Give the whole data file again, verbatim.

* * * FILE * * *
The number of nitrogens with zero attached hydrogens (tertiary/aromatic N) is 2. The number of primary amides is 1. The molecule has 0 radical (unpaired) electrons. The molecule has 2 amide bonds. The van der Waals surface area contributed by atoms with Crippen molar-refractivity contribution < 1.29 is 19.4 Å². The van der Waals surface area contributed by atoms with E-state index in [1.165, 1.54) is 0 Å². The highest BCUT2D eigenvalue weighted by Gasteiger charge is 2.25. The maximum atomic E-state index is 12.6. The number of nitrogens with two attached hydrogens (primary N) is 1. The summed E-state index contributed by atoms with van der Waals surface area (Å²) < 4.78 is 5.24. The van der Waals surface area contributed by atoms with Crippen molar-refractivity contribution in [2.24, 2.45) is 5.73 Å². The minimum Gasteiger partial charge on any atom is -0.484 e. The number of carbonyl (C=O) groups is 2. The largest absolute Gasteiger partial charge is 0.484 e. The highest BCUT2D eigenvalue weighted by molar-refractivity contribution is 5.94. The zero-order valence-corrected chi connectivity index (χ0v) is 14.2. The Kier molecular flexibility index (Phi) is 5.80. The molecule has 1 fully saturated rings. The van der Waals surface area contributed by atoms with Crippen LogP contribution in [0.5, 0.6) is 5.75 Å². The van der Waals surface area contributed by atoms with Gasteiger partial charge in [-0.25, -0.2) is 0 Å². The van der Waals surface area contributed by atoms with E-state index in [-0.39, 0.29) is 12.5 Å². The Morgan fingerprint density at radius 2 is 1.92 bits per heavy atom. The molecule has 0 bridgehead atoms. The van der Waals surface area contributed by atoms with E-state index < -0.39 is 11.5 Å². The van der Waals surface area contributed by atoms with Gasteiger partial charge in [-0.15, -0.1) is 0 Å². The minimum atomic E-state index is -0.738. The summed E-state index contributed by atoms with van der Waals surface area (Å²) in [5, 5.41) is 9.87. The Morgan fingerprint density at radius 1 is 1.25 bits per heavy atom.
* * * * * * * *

The number of nitrogens with zero attached hydrogens (tertiary/aromatic N) is 2. The number of primary amides is 1. The molecule has 0 radical (unpaired) electrons. The molecule has 2 amide bonds. The van der Waals surface area contributed by atoms with Crippen molar-refractivity contribution < 1.29 is 19.4 Å². The van der Waals surface area contributed by atoms with E-state index in [1.165, 1.54) is 0 Å². The highest BCUT2D eigenvalue weighted by Gasteiger charge is 2.25. The maximum atomic E-state index is 12.6. The number of nitrogens with two attached hydrogens (primary N) is 1. The summed E-state index contributed by atoms with van der Waals surface area (Å²) < 4.78 is 5.24. The van der Waals surface area contributed by atoms with Crippen molar-refractivity contribution in [2.24, 2.45) is 5.73 Å². The minimum Gasteiger partial charge on any atom is -0.484 e. The number of carbonyl (C=O) groups is 2. The largest absolute Gasteiger partial charge is 0.484 e. The highest BCUT2D eigenvalue weighted by molar-refractivity contribution is 5.94. The zero-order valence-corrected chi connectivity index (χ0v) is 14.2. The Kier molecular flexibility index (Phi) is 5.80. The molecule has 1 fully saturated rings. The van der Waals surface area contributed by atoms with Crippen LogP contribution in [0.5, 0.6) is 5.75 Å². The van der Waals surface area contributed by atoms with Gasteiger partial charge in [-0.25, -0.2) is 0 Å². The van der Waals surface area contributed by atoms with E-state index in [-0.39, 0.29) is 12.5 Å². The Morgan fingerprint density at radius 2 is 1.92 bits per heavy atom. The molecule has 0 bridgehead atoms. The van der Waals surface area contributed by atoms with E-state index < -0.39 is 11.5 Å². The van der Waals surface area contributed by atoms with Gasteiger partial charge in [-0.15, -0.1) is 0 Å². The minimum atomic E-state index is -0.738. The summed E-state index contributed by atoms with van der Waals surface area (Å²) in [5, 5.41) is 9.87. The Morgan fingerprint density at radius 1 is 1.25 bits per heavy atom.